In the modular PC world, that meant Microsoft and Intel, and the same thing will happen in the iPod world as well. Apple may think the proprietary iPod is their competitive advantage, but it's temporary. In the future, what will matter will be the software inside that lets users find exactly the kind of music they want to listen to, when and where they want to, with minimal effort.
But Apple has that software. It can be the one to provide that to everyone else, if it chose to, right?
I'm concerned that they'll miss it. It's the fork in the road -- and it's comparable to the fork they faced when they chose not to open up the Mac in the 1980s, when they let Microsoft become Microsoft.
How long will Apple have to make this change?
I'd be very surprised if three years from now, the proprietary architecture is as dominant as it is now. Think about the PC. Apple dominated the market in 1983, but by 1987, the industry-standard companies, such as IBM and Compaq, had begun to take over.
But let's assume Apple has learned its lesson, and that it's intent to not repeat history.
The trick is to manage the transition. [As standards take over], the products always become much lower in cost and much more broadly available [from more suppliers]. So if you're the incumbent, it appears you're facing a huge threat, even though you're really at the cusp of a great new opportunity. But it's usually new companies that grab that opportunity.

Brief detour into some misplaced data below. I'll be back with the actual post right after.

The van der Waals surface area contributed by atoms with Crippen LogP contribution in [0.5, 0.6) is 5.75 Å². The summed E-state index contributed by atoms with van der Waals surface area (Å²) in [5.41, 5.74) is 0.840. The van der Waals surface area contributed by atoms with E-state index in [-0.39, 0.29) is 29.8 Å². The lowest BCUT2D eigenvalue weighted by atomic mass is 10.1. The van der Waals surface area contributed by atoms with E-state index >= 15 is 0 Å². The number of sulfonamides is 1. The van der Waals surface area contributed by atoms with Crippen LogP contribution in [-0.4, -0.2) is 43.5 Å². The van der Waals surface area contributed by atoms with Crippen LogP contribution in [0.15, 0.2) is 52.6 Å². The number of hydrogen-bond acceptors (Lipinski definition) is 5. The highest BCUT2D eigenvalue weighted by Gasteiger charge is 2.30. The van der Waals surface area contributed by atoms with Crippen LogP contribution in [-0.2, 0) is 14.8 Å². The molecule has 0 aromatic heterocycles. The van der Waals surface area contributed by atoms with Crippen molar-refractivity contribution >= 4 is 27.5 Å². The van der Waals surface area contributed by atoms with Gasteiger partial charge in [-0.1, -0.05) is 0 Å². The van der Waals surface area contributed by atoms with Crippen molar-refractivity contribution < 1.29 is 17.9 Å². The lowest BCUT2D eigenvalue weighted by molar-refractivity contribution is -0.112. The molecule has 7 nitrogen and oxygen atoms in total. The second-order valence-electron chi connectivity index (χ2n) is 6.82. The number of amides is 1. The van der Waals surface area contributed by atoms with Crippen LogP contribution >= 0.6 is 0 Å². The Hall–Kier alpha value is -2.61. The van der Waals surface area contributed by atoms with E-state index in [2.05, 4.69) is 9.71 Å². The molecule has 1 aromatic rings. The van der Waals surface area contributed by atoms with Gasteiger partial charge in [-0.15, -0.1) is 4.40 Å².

So it really is a fork in the road for Apple. If they don't open up the architecture and begin trying to be the iTunes inside all MP3 players, they're going to have to keep coming up with the next cool thing.
What about in the PC business today? Apple has been gaining share for the first time in years, and most people think that will continue, given the delay of Microsoft's Vista software, widespread malware problems with Windows, and Apple's move to the Intel platform. Don't you think that will enable Apple to gain some significant share in PCs?
I don't. I think it will allow them to survive for a bit longer. I think most people are satisfied with their current PCs (using Windows and based on Intel chips) and find that the performance of their systems is good enough. Sure, there are people at the bleeding edge who want to do more. But a good Dell PC can be had for $500, and it has performance that's well beyond what most of us need.
Seems to me, given your comments, that Apple has another strategic option: to focus on continuing to develop new markets with its proprietary, innovation-heavy approach, harvest them, and move on.
We have a case about this at Harvard [Business School], about when John Sculley was the CEO of Apple in the early 1990s. He actually had remarkably clear vision about where the industry was heading. He had three priorities.